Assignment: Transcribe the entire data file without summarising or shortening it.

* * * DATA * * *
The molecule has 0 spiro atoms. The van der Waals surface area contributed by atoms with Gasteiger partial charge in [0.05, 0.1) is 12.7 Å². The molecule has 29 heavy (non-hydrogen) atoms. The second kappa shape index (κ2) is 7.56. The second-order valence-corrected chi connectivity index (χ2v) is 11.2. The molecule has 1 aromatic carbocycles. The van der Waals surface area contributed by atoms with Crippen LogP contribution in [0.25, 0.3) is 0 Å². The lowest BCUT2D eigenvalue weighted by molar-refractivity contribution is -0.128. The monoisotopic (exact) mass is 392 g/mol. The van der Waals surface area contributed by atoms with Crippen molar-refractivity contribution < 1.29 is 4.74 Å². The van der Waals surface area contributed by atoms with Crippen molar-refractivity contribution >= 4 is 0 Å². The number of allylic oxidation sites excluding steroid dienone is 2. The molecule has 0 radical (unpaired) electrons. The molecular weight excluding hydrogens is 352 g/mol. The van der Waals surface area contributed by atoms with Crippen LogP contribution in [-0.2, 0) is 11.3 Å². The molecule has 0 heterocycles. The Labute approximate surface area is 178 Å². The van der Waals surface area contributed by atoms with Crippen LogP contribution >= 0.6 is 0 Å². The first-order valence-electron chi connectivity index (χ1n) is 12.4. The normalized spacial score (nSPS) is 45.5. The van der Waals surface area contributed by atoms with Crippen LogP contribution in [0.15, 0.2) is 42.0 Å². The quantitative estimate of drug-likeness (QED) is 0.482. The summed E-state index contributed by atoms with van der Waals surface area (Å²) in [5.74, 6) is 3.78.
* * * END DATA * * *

The molecule has 0 spiro atoms. The van der Waals surface area contributed by atoms with Gasteiger partial charge in [0.05, 0.1) is 12.7 Å². The molecule has 29 heavy (non-hydrogen) atoms. The second kappa shape index (κ2) is 7.56. The second-order valence-corrected chi connectivity index (χ2v) is 11.2. The molecule has 1 aromatic carbocycles. The van der Waals surface area contributed by atoms with Crippen LogP contribution in [0.25, 0.3) is 0 Å². The lowest BCUT2D eigenvalue weighted by molar-refractivity contribution is -0.128. The monoisotopic (exact) mass is 392 g/mol. The van der Waals surface area contributed by atoms with Crippen molar-refractivity contribution < 1.29 is 4.74 Å². The van der Waals surface area contributed by atoms with Crippen molar-refractivity contribution >= 4 is 0 Å². The number of allylic oxidation sites excluding steroid dienone is 2. The molecule has 0 radical (unpaired) electrons. The molecular weight excluding hydrogens is 352 g/mol. The van der Waals surface area contributed by atoms with Crippen LogP contribution in [-0.2, 0) is 11.3 Å². The molecule has 0 heterocycles. The Labute approximate surface area is 178 Å². The van der Waals surface area contributed by atoms with Crippen LogP contribution >= 0.6 is 0 Å². The first-order valence-electron chi connectivity index (χ1n) is 12.4. The normalized spacial score (nSPS) is 45.5. The van der Waals surface area contributed by atoms with Crippen LogP contribution in [0.15, 0.2) is 42.0 Å². The quantitative estimate of drug-likeness (QED) is 0.482. The summed E-state index contributed by atoms with van der Waals surface area (Å²) in [5.74, 6) is 3.78.